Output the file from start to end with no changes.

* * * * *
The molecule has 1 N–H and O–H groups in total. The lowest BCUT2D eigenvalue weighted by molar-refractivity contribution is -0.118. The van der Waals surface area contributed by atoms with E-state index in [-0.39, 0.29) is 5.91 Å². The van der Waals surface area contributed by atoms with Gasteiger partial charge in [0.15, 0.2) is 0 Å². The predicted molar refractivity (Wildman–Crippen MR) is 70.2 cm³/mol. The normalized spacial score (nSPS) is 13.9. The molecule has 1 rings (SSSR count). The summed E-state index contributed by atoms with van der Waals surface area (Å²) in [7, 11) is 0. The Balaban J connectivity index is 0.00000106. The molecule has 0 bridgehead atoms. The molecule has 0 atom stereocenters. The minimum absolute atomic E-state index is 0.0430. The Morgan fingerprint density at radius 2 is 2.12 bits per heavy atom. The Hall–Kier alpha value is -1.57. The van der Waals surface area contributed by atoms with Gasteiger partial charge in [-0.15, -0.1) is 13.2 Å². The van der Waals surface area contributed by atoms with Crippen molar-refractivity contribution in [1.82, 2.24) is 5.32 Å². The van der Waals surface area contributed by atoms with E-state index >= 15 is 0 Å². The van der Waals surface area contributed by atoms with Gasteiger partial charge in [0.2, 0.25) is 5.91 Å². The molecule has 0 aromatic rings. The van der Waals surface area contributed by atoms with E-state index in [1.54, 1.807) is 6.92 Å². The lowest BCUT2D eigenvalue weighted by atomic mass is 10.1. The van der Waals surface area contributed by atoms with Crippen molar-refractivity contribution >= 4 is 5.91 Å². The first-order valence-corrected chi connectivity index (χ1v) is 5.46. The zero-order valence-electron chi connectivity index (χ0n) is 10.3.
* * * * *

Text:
The molecule has 1 N–H and O–H groups in total. The lowest BCUT2D eigenvalue weighted by molar-refractivity contribution is -0.118. The van der Waals surface area contributed by atoms with E-state index in [-0.39, 0.29) is 5.91 Å². The van der Waals surface area contributed by atoms with Gasteiger partial charge in [0.15, 0.2) is 0 Å². The predicted molar refractivity (Wildman–Crippen MR) is 70.2 cm³/mol. The normalized spacial score (nSPS) is 13.9. The molecule has 1 rings (SSSR count). The summed E-state index contributed by atoms with van der Waals surface area (Å²) in [7, 11) is 0. The Balaban J connectivity index is 0.00000106. The molecule has 0 bridgehead atoms. The molecule has 0 atom stereocenters. The minimum absolute atomic E-state index is 0.0430. The Morgan fingerprint density at radius 2 is 2.12 bits per heavy atom. The Hall–Kier alpha value is -1.57. The van der Waals surface area contributed by atoms with Gasteiger partial charge in [-0.15, -0.1) is 13.2 Å². The van der Waals surface area contributed by atoms with Crippen molar-refractivity contribution in [1.82, 2.24) is 5.32 Å². The van der Waals surface area contributed by atoms with E-state index >= 15 is 0 Å². The van der Waals surface area contributed by atoms with Gasteiger partial charge in [0.2, 0.25) is 5.91 Å². The molecule has 0 aromatic rings. The van der Waals surface area contributed by atoms with E-state index in [1.54, 1.807) is 6.92 Å². The lowest BCUT2D eigenvalue weighted by atomic mass is 10.1. The van der Waals surface area contributed by atoms with Crippen molar-refractivity contribution >= 4 is 5.91 Å². The first-order valence-corrected chi connectivity index (χ1v) is 5.46. The zero-order valence-electron chi connectivity index (χ0n) is 10.3.